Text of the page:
Encrypting and Decrypting Data Using Cloudera Navigator Encrypt

Once the encrypted file system is created and initialized, it is ready to hold data. All encryption and decryption functionality is performed with a single command: navencrypt-move.

Encrypting Data

Here is an example command to encrypt data, with an explanation for each option:
$ sudo navencrypt-move encrypt @<category> <directory_to_encrypt> <encrypted_mount_point>
navencrypt-move Command Options
Command Option Explanation

Main command interface for all actions that require moving data either to or from the encrypted file system. For more information see the navencrypt-move man page (man navencrypt-move).


Identifies the direction to move data. In this case, we are moving data into the encrypted file system (encrypting it). The decrypt parameter is a valid option here as well, which produces the opposite effect.

@<category> This is the access category that will be applied to the data being encrypted. When moving data into the encrypted filesystem, you will be protecting it with process-based access controls that will restrict access to only the processes that you allow. The naming convention of the category is entirely up to you (the @ is required), but it is typically a good idea to keep it simple and memorable. Depending on what data you are encrypting, it is usually best to pick a name referencing the data encrypted. For example, a @mysql category would be fitting for a MySQL deployment.
<directory to encrypt> This is the data that you want to encrypt. This can be a single file or an entire directory. The Navigator Encrypt process starts after the system boots, so you should not encrypt system-required files and directories (for example, the root partition, the entire /var directory, etc.). Some examples of recommended data directories to encrypt are /var/lib/mysql/data, /db/data, etc.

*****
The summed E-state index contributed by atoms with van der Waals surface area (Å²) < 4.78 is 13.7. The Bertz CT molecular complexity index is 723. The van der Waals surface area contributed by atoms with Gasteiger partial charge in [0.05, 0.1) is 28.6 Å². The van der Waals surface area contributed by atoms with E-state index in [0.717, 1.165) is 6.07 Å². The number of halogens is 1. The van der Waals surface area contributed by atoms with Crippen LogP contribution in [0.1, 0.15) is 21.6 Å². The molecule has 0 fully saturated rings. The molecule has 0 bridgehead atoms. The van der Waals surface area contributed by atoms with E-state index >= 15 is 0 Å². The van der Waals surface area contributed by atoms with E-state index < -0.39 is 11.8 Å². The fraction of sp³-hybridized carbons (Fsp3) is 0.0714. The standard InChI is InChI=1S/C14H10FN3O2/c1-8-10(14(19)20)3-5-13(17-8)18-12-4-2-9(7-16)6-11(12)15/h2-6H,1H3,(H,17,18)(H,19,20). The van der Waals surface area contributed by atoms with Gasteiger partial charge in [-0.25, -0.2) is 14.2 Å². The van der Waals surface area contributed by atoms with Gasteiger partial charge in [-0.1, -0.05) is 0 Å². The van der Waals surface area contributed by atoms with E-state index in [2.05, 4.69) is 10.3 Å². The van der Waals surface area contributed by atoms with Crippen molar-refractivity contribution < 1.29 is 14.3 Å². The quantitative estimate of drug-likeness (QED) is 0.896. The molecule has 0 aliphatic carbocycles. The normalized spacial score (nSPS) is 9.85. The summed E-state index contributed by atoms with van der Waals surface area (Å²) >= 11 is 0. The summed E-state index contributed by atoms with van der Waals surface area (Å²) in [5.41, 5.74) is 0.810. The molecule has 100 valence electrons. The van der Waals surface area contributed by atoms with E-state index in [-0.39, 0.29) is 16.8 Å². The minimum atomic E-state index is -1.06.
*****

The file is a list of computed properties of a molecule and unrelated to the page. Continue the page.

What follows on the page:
<encrypted mount-point> The last parameter is where you want the data to be stored. This is the path to the mount-point specified during the navencrypt-prepare command. In the example from the previous section above, this is /var/lib/navencrypt/mount.

When a file is encrypted, a symbolic link (symlink) is created which points to a mount-point @<category> directory. The navencrypt-move command actually moves all specified data to the encrypted filesystem and replaces it with a symlink to the mount-point for that encrypted filesystem.

Encrypting a directory is similar to encrypting a file. The following command encrypts a directory:
$ sudo /usr/sbin/navencrypt-move encrypt @mycategory /path/directory_to_encrypt/ /path/to/mount
In this command, a directory is specified instead of a filename, and a symlink is created for that particular directory. To see the effects of this command, run:
$ ls -l <directory_to_encrypt>
$ du -h <encrypted_storage_directory>

The output demonstrates the new filesystem layout. Everything that was once in the target directory is now securely stored inside of the encrypted filesystem, fully encrypted and protected from outside access.

Decrypting Data

The decryption command works in a similar way to the encrypt command. The following example demonstrates how to decrypt a file using the navencrypt-move command:
$ sudo /usr/sbin/navencrypt-move decrypt /path/file_to_decrypt
As with encryption, you can specify a directory instead of a file:
$ sudo /usr/sbin/navencrypt-move decrypt /path/directory_to_decrypt